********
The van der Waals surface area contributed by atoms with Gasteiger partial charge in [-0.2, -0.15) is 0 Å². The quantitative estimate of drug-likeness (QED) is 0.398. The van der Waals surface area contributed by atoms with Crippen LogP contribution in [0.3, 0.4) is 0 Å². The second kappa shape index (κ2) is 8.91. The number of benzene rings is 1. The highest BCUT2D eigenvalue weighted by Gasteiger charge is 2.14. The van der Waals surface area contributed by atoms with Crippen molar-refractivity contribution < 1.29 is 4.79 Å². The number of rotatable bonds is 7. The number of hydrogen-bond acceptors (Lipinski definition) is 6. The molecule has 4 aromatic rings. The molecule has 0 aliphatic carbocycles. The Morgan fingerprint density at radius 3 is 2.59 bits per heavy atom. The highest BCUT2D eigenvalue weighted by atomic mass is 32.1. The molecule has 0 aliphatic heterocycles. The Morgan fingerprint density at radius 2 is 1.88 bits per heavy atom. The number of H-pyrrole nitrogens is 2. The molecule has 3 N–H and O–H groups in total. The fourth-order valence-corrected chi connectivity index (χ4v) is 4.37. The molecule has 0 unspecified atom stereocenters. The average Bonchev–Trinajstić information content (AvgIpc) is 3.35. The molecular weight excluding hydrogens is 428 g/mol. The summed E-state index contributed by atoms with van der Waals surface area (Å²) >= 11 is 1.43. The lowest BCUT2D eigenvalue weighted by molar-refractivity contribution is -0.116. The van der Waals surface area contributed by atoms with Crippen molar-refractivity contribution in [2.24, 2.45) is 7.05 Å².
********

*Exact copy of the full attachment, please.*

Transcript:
The van der Waals surface area contributed by atoms with Gasteiger partial charge in [-0.2, -0.15) is 0 Å². The quantitative estimate of drug-likeness (QED) is 0.398. The van der Waals surface area contributed by atoms with Crippen LogP contribution in [0.3, 0.4) is 0 Å². The second kappa shape index (κ2) is 8.91. The number of benzene rings is 1. The highest BCUT2D eigenvalue weighted by Gasteiger charge is 2.14. The van der Waals surface area contributed by atoms with Crippen molar-refractivity contribution < 1.29 is 4.79 Å². The number of rotatable bonds is 7. The number of hydrogen-bond acceptors (Lipinski definition) is 6. The molecule has 4 aromatic rings. The molecule has 0 aliphatic carbocycles. The Morgan fingerprint density at radius 3 is 2.59 bits per heavy atom. The highest BCUT2D eigenvalue weighted by atomic mass is 32.1. The molecule has 0 aliphatic heterocycles. The Morgan fingerprint density at radius 2 is 1.88 bits per heavy atom. The number of H-pyrrole nitrogens is 2. The molecule has 3 N–H and O–H groups in total. The fourth-order valence-corrected chi connectivity index (χ4v) is 4.37. The molecule has 0 unspecified atom stereocenters. The average Bonchev–Trinajstić information content (AvgIpc) is 3.35. The molecular weight excluding hydrogens is 428 g/mol. The summed E-state index contributed by atoms with van der Waals surface area (Å²) >= 11 is 1.43. The lowest BCUT2D eigenvalue weighted by molar-refractivity contribution is -0.116. The van der Waals surface area contributed by atoms with Crippen molar-refractivity contribution in [2.24, 2.45) is 7.05 Å².